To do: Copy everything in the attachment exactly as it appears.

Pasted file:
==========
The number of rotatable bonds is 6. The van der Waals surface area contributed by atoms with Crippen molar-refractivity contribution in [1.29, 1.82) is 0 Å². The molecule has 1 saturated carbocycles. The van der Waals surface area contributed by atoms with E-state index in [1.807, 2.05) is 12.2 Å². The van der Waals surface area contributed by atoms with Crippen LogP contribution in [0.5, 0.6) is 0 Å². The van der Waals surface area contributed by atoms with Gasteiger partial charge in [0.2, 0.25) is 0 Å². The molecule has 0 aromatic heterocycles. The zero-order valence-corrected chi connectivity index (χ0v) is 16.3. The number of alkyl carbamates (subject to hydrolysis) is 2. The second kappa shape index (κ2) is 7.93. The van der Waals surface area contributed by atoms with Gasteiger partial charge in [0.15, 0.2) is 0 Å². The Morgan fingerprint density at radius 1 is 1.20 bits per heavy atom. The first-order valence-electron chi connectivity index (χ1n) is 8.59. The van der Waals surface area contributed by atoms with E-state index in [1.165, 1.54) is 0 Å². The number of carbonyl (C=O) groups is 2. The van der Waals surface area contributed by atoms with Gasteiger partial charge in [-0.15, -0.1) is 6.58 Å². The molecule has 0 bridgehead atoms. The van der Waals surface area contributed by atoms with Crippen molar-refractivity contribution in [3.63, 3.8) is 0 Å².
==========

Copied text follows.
The number of rotatable bonds is 6. The van der Waals surface area contributed by atoms with Crippen molar-refractivity contribution in [1.29, 1.82) is 0 Å². The molecule has 1 saturated carbocycles. The van der Waals surface area contributed by atoms with E-state index in [1.807, 2.05) is 12.2 Å². The van der Waals surface area contributed by atoms with Crippen LogP contribution in [0.5, 0.6) is 0 Å². The van der Waals surface area contributed by atoms with Gasteiger partial charge in [0.2, 0.25) is 0 Å². The molecule has 0 aromatic heterocycles. The zero-order valence-corrected chi connectivity index (χ0v) is 16.3. The number of alkyl carbamates (subject to hydrolysis) is 2. The second kappa shape index (κ2) is 7.93. The van der Waals surface area contributed by atoms with Gasteiger partial charge in [0.15, 0.2) is 0 Å². The Morgan fingerprint density at radius 1 is 1.20 bits per heavy atom. The first-order valence-electron chi connectivity index (χ1n) is 8.59. The van der Waals surface area contributed by atoms with E-state index in [1.165, 1.54) is 0 Å². The number of carbonyl (C=O) groups is 2. The van der Waals surface area contributed by atoms with Gasteiger partial charge in [-0.15, -0.1) is 6.58 Å². The molecule has 0 bridgehead atoms. The van der Waals surface area contributed by atoms with Crippen molar-refractivity contribution in [3.63, 3.8) is 0 Å².